Patent: Edward Savage

US 28331

Specification forming part of Letters Patent No. 28,331, dated May 15, 1860.

To all whom it may concern:

Be it known that we, Edward Savage, of Cromwell, in the county of Middlesex and State of Connecticut, and Henry Savage North, of Middletown, in the county of Middlesex and State of Connecticut, have invented certain new and useful Improvements in Revolving Fire-Arms; and we do hereby declare that the following is a full, clear, and exact description of the same, reference being had to the accompanying drawings, forming part of this specification, in which—

Figure 1 is a central longitudinal section of a revolving pistol with our improvements. Fig. 2 is an under side view of the barrel and rammer, exhibiting the latter partly in section. Fig. 3 is a transverse section of the rammer. Fig. 4 is a back view of the many-chambered cylinder,

Similar letters of reference indicate corresponding parts in the several figures.

Our invention consists in a novel construction of the stationary pin on which the many-chambered cylinder rotates and a novel mode of applying a spring, in combination with such pin and the many-chambered cylinder, for the purpose of forcing back the said cylinder from contact with the rear of the barrel preparatory to its rotary motion on the said pin.

It also consists in the employment, in combination with the regulating-screw, which constitutes part of the subject-matter of Letters Patent of the United States, dated June 17, 1856, granted to Henry S. North, of a thimble or bushing applied to the rotary recoil-shield, as hereinafter described, and serving the two purposes of a bearing for the rear end of the stationary pin on which the cylinder rotates and a bearing for the head of a set-screw, which serves the purpose of securing the said regulating-screw.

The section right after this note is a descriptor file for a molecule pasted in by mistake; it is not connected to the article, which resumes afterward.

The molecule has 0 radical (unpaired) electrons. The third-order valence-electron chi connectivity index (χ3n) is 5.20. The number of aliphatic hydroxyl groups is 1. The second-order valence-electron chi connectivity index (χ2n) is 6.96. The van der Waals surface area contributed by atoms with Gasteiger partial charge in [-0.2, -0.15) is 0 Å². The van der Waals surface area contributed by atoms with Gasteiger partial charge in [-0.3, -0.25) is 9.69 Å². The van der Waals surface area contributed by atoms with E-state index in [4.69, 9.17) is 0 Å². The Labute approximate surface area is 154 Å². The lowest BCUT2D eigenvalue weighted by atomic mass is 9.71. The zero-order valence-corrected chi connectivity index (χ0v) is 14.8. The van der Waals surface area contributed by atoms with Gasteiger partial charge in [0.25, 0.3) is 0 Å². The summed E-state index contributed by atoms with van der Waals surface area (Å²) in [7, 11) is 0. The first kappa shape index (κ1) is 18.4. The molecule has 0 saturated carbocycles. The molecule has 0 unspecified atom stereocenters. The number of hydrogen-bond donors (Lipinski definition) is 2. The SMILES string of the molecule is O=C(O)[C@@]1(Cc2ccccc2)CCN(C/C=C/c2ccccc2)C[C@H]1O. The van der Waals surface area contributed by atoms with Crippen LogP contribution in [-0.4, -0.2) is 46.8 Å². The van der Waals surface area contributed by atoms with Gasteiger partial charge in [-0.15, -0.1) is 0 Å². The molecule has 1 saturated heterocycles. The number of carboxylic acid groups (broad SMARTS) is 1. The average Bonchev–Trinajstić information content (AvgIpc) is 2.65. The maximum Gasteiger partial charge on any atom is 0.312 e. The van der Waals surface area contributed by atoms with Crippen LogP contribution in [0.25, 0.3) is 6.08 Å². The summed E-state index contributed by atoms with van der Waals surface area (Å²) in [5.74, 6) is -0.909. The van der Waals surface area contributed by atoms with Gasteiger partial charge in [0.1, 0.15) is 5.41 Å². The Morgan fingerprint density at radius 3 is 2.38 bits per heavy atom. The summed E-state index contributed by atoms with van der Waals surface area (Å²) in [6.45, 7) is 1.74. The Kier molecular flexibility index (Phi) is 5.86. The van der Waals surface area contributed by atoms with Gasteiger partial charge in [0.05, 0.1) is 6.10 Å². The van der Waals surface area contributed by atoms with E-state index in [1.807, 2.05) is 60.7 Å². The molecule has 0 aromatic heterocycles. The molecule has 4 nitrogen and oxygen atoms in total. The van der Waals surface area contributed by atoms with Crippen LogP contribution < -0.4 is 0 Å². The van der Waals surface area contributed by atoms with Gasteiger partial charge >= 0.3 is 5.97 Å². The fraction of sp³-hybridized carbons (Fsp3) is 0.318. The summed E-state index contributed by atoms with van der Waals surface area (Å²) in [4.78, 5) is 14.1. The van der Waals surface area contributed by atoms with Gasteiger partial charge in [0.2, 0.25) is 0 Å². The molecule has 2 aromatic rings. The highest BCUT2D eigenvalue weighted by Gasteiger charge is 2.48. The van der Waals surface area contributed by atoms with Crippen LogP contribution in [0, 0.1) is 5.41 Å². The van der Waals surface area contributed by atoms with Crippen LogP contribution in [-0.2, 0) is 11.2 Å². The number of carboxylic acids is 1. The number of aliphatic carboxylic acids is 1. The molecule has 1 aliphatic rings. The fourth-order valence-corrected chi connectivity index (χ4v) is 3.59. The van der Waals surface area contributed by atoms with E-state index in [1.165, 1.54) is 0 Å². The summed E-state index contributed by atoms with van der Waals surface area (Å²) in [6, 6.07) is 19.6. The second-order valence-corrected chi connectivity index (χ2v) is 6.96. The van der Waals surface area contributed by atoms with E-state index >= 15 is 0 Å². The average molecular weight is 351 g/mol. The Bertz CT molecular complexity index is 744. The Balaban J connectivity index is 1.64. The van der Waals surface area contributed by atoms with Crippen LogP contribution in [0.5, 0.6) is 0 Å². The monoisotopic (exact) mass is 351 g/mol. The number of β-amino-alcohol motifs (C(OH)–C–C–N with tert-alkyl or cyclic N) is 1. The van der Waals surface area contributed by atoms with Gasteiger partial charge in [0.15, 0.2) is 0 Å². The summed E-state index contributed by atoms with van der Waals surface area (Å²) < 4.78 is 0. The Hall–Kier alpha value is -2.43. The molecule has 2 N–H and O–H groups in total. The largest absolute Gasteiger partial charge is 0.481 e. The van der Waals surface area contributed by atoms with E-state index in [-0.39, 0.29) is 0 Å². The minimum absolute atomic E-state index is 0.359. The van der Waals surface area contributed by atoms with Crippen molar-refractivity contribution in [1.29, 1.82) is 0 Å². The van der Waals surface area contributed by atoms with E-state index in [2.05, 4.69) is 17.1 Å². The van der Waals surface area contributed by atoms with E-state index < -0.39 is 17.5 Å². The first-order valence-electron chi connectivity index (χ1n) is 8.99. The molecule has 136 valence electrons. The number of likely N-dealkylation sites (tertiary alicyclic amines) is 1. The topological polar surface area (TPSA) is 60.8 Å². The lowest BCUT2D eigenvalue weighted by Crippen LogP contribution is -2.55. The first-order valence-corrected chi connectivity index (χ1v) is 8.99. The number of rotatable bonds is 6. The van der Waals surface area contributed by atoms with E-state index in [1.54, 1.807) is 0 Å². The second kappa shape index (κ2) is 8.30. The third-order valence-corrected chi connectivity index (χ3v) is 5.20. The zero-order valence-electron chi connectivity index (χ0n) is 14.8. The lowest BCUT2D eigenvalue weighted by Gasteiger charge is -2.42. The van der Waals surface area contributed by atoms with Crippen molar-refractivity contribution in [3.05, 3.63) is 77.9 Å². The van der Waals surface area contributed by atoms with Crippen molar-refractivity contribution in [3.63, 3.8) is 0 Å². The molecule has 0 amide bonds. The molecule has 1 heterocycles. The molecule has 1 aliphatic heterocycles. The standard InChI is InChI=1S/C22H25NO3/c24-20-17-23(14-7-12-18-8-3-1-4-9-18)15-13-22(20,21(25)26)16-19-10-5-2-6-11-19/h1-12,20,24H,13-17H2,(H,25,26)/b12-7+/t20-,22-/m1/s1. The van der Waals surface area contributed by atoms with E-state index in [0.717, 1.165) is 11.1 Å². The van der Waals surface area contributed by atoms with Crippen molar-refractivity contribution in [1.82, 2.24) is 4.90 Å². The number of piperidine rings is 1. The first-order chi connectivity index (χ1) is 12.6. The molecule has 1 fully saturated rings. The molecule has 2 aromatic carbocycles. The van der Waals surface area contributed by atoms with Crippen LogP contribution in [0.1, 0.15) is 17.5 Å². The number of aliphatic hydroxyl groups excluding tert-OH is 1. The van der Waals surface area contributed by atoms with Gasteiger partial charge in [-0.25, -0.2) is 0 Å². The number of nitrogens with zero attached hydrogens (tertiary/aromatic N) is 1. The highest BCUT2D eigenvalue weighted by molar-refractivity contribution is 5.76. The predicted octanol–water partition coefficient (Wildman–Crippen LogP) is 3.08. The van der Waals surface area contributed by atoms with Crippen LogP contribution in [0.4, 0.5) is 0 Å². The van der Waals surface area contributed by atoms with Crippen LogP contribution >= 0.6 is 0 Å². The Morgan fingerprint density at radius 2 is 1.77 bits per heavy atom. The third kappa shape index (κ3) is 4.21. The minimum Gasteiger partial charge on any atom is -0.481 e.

It also consists in the mode of applying the aforesaid set-screw, in combination with the said thimble or bushing and the regulating screw, as hereinafter specified; and it further consists in an improved mode of operating the rammer.

To enable those skilled in the art to make and use our invention, we will proceed to describe its construction and operation.

A is the metal frame, which contains the rotating many-chambered cylinder C, the recoil-shield S, and the lock, and constitutes the principal portion of the stock, and into which is secured the barrel B.